In Defense Of Kermit Cintron

By William Trillo
Within less than a minute after Kermit Cintron awkwardly rolled out of the ring and was prone on the ringside floor this past Saturday night, I could clearly hear the rumbling start from my seat in media row. “Not again”, said one voice while yet another suggested, ” He is looking for a way out!”
And yet again, for whatever reason Cintron was stuck in the middle of controversy. Clearly the most memorable of those controversies was the bout that ended in a draw with Sergio Martinez. During that fight Cintron went down from a punch and he was apparently counted out at the end of  the round. Moments later the ref changed his mind and the bout continued to it’s deadlocked end. Say what you will, this was the fault of an inept ref and not Cintron although he took more than his fair share of written abuse after that fight.
Admittedly, I even took Cintron to task for his meltdown in Los Angeles after his victory over Jesse Feliciano and I regret that after doing some research on Cintron and his rough early years. Kermit had a tough childhood.
As a young boy he had to watch his Mother die of Cancer. After her death his Father who was unable to care for Kermit and his siblings sent them to an Uncle in America. The Father kept in contact with his children but when Kermit turned 13 his Father died of a heart attack and it left him an orphan.
To find a constructive outlet for his troubles Cintron turned to boxing and wrestling. Cintron was a High School stand out in wrestling and was offered College scholarships but a knee injury forced him to stop wrestling and make boxing his full time job.
As we know, Cintron became a very accomplished professional boxer and has been in many huge marquee match ups. The first of which was his KO loss to Antonio Margarito, Cintrons first loss. After that Cintron put on another run of victories and was seemingly back on track to a title.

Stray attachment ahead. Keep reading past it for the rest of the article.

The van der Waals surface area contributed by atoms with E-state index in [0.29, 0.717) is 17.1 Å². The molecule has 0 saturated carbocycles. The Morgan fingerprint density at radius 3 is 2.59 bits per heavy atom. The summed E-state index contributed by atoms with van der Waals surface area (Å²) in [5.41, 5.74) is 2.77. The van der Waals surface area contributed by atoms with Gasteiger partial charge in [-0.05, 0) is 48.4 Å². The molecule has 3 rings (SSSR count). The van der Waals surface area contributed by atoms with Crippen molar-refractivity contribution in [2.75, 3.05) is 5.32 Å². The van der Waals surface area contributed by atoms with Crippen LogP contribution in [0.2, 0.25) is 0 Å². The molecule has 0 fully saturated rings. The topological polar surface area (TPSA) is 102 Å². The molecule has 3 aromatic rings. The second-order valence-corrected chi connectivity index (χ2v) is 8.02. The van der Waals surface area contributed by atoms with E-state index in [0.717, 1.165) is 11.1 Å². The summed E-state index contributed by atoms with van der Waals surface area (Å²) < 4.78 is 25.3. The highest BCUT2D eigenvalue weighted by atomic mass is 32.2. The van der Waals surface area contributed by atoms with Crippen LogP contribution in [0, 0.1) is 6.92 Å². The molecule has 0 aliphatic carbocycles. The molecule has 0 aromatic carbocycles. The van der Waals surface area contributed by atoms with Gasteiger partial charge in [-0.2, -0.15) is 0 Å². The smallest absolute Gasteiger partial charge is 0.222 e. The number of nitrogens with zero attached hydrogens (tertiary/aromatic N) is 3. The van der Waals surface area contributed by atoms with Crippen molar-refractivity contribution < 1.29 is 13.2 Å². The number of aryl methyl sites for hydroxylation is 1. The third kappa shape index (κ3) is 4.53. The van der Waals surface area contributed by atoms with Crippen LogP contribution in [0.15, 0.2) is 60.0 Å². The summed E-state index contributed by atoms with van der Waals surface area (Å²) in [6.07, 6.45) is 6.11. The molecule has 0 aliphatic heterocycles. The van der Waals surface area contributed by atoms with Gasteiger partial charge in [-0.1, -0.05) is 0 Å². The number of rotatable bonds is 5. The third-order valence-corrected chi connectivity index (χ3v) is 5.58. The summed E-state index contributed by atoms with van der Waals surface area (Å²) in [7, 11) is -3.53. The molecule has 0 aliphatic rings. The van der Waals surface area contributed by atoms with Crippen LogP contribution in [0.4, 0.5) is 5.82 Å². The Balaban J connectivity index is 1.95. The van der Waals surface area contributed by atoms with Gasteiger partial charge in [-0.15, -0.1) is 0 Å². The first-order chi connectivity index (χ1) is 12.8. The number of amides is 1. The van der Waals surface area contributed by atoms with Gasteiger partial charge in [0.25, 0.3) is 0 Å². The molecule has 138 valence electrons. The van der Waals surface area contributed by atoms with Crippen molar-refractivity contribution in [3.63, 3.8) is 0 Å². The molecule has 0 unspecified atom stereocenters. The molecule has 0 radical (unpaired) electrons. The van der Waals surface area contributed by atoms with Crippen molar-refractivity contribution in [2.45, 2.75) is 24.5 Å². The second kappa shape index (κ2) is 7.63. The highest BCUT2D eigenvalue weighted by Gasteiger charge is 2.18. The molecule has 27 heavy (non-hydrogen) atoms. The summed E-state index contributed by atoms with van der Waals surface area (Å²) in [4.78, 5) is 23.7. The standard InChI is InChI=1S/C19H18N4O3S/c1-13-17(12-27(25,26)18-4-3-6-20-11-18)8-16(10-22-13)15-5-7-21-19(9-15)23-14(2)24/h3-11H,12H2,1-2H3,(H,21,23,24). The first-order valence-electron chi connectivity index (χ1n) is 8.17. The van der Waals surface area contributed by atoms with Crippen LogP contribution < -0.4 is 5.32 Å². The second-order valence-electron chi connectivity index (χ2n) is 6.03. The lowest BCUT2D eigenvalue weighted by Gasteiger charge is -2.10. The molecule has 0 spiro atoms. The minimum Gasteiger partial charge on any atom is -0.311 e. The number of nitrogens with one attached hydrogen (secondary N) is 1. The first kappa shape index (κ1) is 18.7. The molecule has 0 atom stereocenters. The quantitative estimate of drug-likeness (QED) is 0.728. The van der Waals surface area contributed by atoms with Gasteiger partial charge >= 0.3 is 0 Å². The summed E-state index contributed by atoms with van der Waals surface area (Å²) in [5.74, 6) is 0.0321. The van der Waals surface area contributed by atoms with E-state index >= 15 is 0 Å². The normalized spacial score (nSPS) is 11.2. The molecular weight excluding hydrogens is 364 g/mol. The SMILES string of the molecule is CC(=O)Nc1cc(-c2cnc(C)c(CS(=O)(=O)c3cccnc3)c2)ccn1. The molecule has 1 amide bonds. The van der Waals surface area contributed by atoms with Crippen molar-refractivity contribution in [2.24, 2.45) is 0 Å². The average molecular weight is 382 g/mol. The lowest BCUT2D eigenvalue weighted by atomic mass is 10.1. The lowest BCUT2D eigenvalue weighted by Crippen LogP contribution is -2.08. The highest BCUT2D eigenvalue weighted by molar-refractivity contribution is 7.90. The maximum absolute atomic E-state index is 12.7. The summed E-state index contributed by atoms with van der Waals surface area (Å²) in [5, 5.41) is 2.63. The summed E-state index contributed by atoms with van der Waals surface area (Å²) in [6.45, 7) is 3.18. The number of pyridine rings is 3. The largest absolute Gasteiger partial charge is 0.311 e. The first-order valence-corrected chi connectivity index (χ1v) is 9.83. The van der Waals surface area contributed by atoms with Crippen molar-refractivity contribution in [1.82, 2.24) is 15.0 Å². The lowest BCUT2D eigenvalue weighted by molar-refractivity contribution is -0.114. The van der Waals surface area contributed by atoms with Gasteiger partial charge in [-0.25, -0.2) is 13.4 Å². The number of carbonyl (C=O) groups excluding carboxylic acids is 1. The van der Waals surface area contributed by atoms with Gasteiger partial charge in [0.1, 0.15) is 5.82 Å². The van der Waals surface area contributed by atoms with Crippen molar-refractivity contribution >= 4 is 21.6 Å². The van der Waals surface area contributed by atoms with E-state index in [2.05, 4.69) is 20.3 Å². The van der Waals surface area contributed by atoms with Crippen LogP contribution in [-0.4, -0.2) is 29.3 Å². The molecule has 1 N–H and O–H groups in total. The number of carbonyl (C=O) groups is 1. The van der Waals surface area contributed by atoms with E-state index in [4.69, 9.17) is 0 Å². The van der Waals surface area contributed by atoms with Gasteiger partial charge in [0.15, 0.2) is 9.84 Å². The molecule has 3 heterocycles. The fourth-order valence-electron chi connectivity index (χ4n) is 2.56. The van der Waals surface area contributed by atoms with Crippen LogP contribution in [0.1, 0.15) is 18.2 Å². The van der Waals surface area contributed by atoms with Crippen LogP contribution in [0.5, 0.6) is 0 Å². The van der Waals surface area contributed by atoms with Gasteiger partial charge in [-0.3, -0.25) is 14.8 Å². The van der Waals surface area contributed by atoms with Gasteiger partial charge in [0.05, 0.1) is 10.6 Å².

Emanuel Steward, Kermit’s new trainer was so convinced Cintron was on the right track that it spurned me to pen an article featuring Steward claiming he would train Cintron to beat a flawed Floyd Mayweather.
Soon thereafter came the Felciano fight and shortly thereafter Cintron and Steward went their separate ways. Then came the Margarito rematch which went much as the first fight. In hindsight, knowing what we know now, Cintron claims that Margarito’s gloves were loaded then and he does not accept those loses as legitimate.
In recent times Cintron has had the aforementioned draw with Martinez, who now is the WBC Middleweight Champ, followed up by his blistering and very impressive win over the rough Alfredo Angulo who now holds an interim 154 title belt.
Fast forward to this past Saturday night and once again Cintron found himself in the unenviable spot of once again being second guessed by the media for his falling out of the ring, and eventual bizarre loss to Paul Williams.
Yes, Kermit has had his share of turmoil in the ring, but before any of us ever again second guess his heart or what is going on with him upstairs, I ask that you remember that this kid went through more than most of us could imagine as a child and instead of turning it into an excuse to fail he turned it into a reason to perform at the highest level and for the most part he has succeeded. And much to his credit, when he did not succeed or come out on top he has not quit, but rather has put his nose back to the grindstone and has always found a way to scratch and claw his way back up, almost to the very top.
Once again Cintron has come up just a hair short, but if history tells us anything we can rest assured Cintron will do whatever it takes to pick himself up and make another attempt to get to the top of that mountain again.
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One Response to “In Defense Of Kermit Cintron”

  1. Bill I totally agree with you. Cintron is a fighter, if not by choice, than by necessity. He will be back. And on a personal note, out of all the boxers that I have had the privilege to speak to, Cintron by far was one of the nicest and easiest to interview.